Going Bananas Over Marketing? Go Guerrilla!

How do you have your company, your product-service stand out in a crowded market? Move out of the comfort zone with your marketing strategy. If you want to be noticed for doing something no one has done before, you have to present it in a way things have never been presented before.

There is regular marketing and then there is Guerrilla Marketing. Guerrilla Marketing borrowed its name from Guerilla Warfare which embodies surprise tactics and non-traditional execution methodologies. All these define guerrilla marketing as it is designed ideally for small businesses that need to reach a large audience to generate profit without necessarily burning a hole in their pocket. Unlike mainstream marketing, guerrilla marketing relies on low-cost marketing strategies like the use of stickers, flash mob, and any new or reformed innovative efforts. The thing is there is no restriction to the methodology but at the end of the day it should bring home sales.

As the father of guerrilla marketing, Jay Conrad Levinson says, “It is not just science, not just art; underneath it all, it is a business. Sure, it is the art of getting people to change their minds but if it doesn’t show profit, it’s not really guerrilla marketing. Your prime investment in guerrilla marketing doesn’t have to be money; it is time, energy, imagination and information. And the more of those, higher your profits will be and that is what marketing ought to be all about.” The concept of guerrilla marketing however continues to expand and grow organically. That is why big companies like Coca-Cola, Volkswagen and Ray-Ban have been inexhaustibly using unconventional marketing ideas for their advertising campaigns, putting at bay the naysayers who don’t label their approach as true guerrilla style marketing.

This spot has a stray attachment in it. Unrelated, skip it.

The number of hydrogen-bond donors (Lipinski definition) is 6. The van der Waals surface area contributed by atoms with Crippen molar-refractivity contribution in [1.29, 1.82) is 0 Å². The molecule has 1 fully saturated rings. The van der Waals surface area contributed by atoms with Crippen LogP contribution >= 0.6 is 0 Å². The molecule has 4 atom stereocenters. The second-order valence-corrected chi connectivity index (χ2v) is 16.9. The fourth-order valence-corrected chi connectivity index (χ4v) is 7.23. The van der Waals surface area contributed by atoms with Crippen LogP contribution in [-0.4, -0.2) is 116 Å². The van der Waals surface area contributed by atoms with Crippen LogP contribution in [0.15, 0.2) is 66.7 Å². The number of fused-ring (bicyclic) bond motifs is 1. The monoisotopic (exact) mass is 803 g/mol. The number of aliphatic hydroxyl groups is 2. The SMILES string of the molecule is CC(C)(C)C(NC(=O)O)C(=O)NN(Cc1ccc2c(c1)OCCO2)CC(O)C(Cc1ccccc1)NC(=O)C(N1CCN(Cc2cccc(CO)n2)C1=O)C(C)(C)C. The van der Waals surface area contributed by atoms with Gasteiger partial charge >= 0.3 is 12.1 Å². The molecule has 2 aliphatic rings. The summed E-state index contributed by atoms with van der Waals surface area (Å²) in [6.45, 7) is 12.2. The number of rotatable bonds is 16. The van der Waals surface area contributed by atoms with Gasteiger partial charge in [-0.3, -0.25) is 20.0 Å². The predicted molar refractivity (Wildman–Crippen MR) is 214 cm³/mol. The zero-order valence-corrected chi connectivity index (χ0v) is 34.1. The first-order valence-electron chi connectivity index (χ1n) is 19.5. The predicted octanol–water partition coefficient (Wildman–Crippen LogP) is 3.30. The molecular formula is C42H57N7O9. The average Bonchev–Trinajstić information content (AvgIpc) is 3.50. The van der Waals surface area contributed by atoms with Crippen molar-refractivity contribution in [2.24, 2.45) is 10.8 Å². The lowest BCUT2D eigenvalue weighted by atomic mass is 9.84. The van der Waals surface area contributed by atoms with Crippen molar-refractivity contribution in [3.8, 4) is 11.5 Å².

One school of thought rejects strategies implemented by large corporate houses as guerrilla marketing. They might not be totally wrong, as the concept was originally aimed towards small businesses. However, big businesses have adopted the same ideology in grassroots campaigns to compliment on-going mass media campaigns. Guerrilla marketing is also termed as ‘brand activation’. “It is particularly effective if products and services need location-based marketing. Besides, with hordes of new products and services entering the market, companies are looking towards newer avenues to reach out to target customers,” says Arun Sthapit, Client Servicing Head, Echo Ad, a pioneer advertising agency in Kathmandu. One should follow pragmatism while executing such ideas.